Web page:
1.1.2.a Verify that a current network diagram (for example, one that shows cardholder data flows over the network) exists and that it documents all connections to cardholder data, including any wireless networks.

1.1.2.b Verify that the diagram is kept current.

1.1.3.a Verify that firewall configuration standards include requirements for a firewall at each Internet connection and between any DMZ and the internal network zone.

1.1.3.b Verify that the current network diagram is consistent with the firewall configuration standards

1.1.4 Verify that firewall and router configuration standards include a description of groups, roles, and responsibilities for logical management of network components.

1.1.5.a Verify that firewall and router configuration standards include a documented list of services, protocols and ports necessary for business—for example, hypertext transfer protocol (HTTP) and Secure Sockets Layer (SSL), Secure Shell (SSH), and Virtual Private Network (VPN) protocols.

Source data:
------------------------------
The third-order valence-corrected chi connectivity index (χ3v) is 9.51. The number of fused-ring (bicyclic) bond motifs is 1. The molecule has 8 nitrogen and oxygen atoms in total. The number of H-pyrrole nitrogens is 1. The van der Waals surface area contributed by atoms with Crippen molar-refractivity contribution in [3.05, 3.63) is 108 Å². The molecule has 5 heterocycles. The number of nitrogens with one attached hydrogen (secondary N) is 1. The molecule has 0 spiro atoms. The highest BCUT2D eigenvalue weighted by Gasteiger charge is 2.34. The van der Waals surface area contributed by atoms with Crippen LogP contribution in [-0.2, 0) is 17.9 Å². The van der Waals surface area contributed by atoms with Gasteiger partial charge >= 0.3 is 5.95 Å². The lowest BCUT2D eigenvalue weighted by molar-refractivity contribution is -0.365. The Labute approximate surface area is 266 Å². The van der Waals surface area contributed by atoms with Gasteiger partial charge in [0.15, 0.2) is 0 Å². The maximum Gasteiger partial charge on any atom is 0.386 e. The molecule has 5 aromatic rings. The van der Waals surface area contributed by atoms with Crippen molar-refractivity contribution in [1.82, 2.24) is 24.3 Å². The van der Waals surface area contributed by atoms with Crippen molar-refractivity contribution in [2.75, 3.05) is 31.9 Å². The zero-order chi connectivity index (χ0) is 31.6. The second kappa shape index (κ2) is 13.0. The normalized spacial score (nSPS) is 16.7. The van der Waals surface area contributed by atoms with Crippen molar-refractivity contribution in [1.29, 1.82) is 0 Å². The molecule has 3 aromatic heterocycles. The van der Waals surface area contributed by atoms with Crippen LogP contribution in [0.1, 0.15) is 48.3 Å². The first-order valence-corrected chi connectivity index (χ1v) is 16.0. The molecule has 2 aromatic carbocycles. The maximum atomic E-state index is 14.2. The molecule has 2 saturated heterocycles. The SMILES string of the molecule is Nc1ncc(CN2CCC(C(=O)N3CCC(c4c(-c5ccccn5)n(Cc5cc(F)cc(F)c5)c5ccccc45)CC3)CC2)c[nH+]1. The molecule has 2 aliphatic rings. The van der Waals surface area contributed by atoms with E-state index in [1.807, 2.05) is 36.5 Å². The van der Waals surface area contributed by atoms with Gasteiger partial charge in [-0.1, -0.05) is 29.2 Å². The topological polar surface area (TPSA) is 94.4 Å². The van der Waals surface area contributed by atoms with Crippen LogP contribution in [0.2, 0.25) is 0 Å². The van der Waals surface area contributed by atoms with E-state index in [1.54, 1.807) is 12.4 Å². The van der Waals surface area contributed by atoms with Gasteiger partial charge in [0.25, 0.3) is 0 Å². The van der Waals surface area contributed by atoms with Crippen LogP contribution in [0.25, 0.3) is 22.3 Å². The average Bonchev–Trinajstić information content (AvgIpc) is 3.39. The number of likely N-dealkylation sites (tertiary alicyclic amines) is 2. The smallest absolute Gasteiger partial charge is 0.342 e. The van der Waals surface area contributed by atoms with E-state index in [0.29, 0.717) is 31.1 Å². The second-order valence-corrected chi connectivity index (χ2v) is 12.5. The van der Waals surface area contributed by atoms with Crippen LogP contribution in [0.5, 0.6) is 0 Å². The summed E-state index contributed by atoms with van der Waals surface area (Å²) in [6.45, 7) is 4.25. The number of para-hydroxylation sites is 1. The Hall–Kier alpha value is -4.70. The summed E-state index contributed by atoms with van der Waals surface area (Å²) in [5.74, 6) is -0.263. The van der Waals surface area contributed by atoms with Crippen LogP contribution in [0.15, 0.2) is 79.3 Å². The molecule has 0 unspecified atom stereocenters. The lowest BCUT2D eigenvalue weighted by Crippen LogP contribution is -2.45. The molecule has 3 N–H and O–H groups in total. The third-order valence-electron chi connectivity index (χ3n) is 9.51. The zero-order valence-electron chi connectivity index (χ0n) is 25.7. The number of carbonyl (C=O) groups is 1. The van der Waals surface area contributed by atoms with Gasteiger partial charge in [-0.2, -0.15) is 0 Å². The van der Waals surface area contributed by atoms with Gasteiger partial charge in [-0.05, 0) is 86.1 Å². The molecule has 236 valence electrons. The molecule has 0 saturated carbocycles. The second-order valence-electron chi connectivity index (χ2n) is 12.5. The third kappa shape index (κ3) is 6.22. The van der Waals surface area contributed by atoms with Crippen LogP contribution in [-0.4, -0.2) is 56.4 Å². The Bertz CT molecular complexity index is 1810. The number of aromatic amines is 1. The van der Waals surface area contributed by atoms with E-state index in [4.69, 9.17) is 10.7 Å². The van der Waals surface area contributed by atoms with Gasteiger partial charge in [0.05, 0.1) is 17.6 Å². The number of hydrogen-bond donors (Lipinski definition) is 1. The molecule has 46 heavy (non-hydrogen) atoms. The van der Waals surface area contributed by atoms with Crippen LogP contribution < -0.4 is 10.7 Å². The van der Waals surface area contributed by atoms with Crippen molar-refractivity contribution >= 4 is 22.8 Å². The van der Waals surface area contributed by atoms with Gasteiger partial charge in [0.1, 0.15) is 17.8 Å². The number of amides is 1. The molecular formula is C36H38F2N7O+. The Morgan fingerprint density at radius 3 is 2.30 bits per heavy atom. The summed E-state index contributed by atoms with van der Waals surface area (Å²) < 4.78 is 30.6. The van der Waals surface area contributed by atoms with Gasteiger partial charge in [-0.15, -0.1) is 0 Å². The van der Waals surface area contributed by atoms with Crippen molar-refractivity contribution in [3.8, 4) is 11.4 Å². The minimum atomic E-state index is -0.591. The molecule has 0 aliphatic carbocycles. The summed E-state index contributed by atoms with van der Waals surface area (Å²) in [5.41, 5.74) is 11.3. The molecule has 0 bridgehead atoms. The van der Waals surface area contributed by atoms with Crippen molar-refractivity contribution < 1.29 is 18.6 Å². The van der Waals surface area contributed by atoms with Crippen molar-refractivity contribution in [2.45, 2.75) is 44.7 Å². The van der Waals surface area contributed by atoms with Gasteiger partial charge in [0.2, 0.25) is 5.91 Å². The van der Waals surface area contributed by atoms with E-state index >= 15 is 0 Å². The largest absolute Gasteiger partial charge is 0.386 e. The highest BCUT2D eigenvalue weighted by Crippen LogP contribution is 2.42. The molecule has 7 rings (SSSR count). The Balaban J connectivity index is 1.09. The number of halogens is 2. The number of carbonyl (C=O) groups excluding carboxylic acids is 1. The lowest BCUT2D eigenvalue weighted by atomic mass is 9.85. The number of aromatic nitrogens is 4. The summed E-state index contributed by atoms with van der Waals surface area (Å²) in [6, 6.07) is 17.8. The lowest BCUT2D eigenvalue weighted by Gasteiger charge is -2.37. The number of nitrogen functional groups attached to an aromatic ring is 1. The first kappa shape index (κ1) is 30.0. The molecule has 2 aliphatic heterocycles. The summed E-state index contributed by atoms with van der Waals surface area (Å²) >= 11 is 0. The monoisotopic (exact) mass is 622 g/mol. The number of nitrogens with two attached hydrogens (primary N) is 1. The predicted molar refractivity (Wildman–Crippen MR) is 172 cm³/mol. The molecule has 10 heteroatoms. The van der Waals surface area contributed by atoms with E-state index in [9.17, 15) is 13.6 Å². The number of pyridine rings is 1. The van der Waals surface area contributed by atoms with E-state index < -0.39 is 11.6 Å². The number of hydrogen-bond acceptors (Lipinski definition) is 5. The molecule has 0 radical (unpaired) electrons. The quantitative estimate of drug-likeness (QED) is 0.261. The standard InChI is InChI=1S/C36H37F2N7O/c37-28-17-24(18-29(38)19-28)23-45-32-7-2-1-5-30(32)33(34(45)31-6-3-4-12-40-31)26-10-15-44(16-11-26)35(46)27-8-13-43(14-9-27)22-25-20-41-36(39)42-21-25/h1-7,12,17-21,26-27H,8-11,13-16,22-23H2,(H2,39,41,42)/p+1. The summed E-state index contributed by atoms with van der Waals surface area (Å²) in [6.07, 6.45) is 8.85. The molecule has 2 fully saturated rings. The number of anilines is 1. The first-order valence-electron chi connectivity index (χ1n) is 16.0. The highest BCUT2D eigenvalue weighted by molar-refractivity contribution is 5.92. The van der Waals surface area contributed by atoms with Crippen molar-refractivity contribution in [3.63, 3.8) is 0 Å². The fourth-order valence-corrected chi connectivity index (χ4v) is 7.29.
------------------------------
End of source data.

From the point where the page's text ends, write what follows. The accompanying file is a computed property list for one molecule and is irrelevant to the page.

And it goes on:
1.1.5.b Identify insecure services, protocols, and ports allowed; and verify they are necessary and that security features are documented and implemented by examining firewall and router configuration standards and settings for each service.

1.1.6.a Verify that firewall and router configuration standards require review of firewall and router rule sets at least every six months.

1.1.6.b Obtain and examine documentation to verify that the rule sets are reviewed at least every six months.

1.2 Examine firewall and router configurations to verify that connections are restricted between untrusted networks and system components in the cardholder data environment, as follows:

1.2.1.a Verify that inbound and outbound traffic is limited to that which is necessary for the cardholder data environment, and that the restrictions are documented.

1.2.1.b Verify that all other inbound and outbound traffic is specifically denied, for example by using an explicit “deny all” or an implicit deny after allow statement.

1.2.3 Verify that there are perimeter firewalls installed between any wireless networks and systems that store cardholder data, and that these firewalls deny or control (if such traffic is necessary for business purposes) any traffic from the wireless environment into the cardholder data environment.

1.3 Examine firewall and router configurations—including but not limited to the choke router at the Internet, the DMZ router and firewall, the DMZ cardholder segment, the perimeter router, and the internal cardholder network segment—to determine that there is no direct access between the Internet and system components in the internal cardholder network segment